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Flashcards in Tourette's Syndrome Deck (17):

What are tics?

Sudden, involuntary, repetitive movements or vocalisations


What are the 2 kinds of motor tics + definition?

Simple motor tics = sudden, fleeting or fragmentary movements

Complex motor tics = several simple motor tics occuring in an orchestrated sequence or semi-purposeful movements


What are the 2 kinds of phonic tics + definitions?

Simple phonis tics = simple, unarticulated sounds

Complex phonic tics = out of context syllables, words, phrases or paroxysmal changes in prosody


Give some examples of complex tics

- Copropraxia = socially inappropriate gestures
- Copralalia = socially inappropriate utterances
- Echolalia = repeating other's words
- Echopraxia = reapeating other's gestures
- Self injurous such as cheeck chewing


What are premonitory urges?

Uncomfortable or aversive bodily sensations occuring prior to tics.


What is the prevalence rate of TS?

3-8 in 1000


At what age do symptoms peak at severity and when is there a stabilisation of symptoms (no sustained worsening or improvement)?

Peak in symptom severity = 9-12 years
Stabilisation = after 30s


Which npsy. test battery administered to children with TS is the best predictor of tic severity and global psychosocial functioning 7,5 years later, and what does it measure?

The Purdue Pegboard; test of fine motor skills


What is the etiology of TS?

- strong (polygenetic) component
- increased activity of DA and other neurotransmitters (e.g. serotonin)
- disinhibition of several circuits in the cortico-striatal-thalamic areas


What is the development of TS (neurologically)?

Abnormality in basal ganglia output systems and impairment in frontal inhibition of this output
-> information that ordinarily would be inhibited from reaching other areas of the brain is unfiltered


What disorders have high comorbidity with TS?

ADHD, OCD and behavioral/impulse problems


What are rage attacks?

Premonitory feelings of tension -> followed by relief -> followed by remorse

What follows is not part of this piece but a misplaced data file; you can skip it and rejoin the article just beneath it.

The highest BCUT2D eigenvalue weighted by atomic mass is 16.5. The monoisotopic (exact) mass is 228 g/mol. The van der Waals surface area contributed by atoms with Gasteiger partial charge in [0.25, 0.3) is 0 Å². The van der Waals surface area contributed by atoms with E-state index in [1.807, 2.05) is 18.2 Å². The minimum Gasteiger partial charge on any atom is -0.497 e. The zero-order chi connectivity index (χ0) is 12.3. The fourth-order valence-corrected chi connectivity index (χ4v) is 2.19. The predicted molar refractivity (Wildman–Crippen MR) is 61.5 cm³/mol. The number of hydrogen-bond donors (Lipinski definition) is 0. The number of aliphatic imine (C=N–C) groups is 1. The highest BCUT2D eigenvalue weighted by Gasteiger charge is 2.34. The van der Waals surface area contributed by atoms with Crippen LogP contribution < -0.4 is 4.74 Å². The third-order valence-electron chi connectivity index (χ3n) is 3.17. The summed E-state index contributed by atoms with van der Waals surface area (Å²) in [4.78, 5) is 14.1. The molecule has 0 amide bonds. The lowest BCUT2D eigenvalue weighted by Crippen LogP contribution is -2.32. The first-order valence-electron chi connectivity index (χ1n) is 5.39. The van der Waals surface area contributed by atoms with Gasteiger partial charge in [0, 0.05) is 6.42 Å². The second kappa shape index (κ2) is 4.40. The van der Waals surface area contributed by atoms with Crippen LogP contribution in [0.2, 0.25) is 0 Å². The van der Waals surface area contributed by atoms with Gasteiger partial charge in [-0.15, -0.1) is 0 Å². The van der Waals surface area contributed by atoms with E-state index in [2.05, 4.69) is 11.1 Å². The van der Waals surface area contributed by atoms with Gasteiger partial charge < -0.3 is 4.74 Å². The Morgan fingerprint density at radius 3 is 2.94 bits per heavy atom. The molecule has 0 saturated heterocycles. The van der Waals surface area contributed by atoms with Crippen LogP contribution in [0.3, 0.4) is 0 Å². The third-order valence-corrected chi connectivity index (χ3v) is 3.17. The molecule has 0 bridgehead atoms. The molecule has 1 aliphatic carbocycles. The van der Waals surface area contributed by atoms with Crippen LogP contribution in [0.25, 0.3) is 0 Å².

Studies suggest they are positively correlated with a triad of TS, ADHD and OCD


What are the prevalences and onset of comorbid ADHD and OCD with TS?

ADHD: 55%, often precede the onset of tic symptoms
OCD: 20-40%, symptoms present after tics have reached their peak severity
-> comorbid psychiatric disorders are more likely to persist into adulthood


Name two treatmens of TS

Habit Reversal Therapy = teachting the patient to become aware of the premonitory urge and develop a competing response incompatible with performing the tic

Pharmacotherapy = effective treatment, recommended if the tics are causing significant distress or functional impairment (examples: neuroleptics, benzodiazepines)


Name 3 areas of the frontostriatal cortex circuit that might be involved in processing of cognition?

1) Dorsolateral prefrontal cortex
-> cognitive flexibility, memory and attention
2) Orbitofrontal cortex
-> reinforcement (reward) and reversal learning, inhibition
3) Anterior cingulate cortex
-> conflict monitoring and resolution, inhibition


Is the hypothesis 'impairments of executive functioning in TS' true?

No: TS is not associated with consistent executive impairments (only robust evidence: inhibition impairment)


What are weaknesses of neuropsychological research of TS? (5)

- small samples
- often no control for comorbidities
- no control groups for typically developing children
- no control of medication use
- conscious tic supression may influence cognitive functioning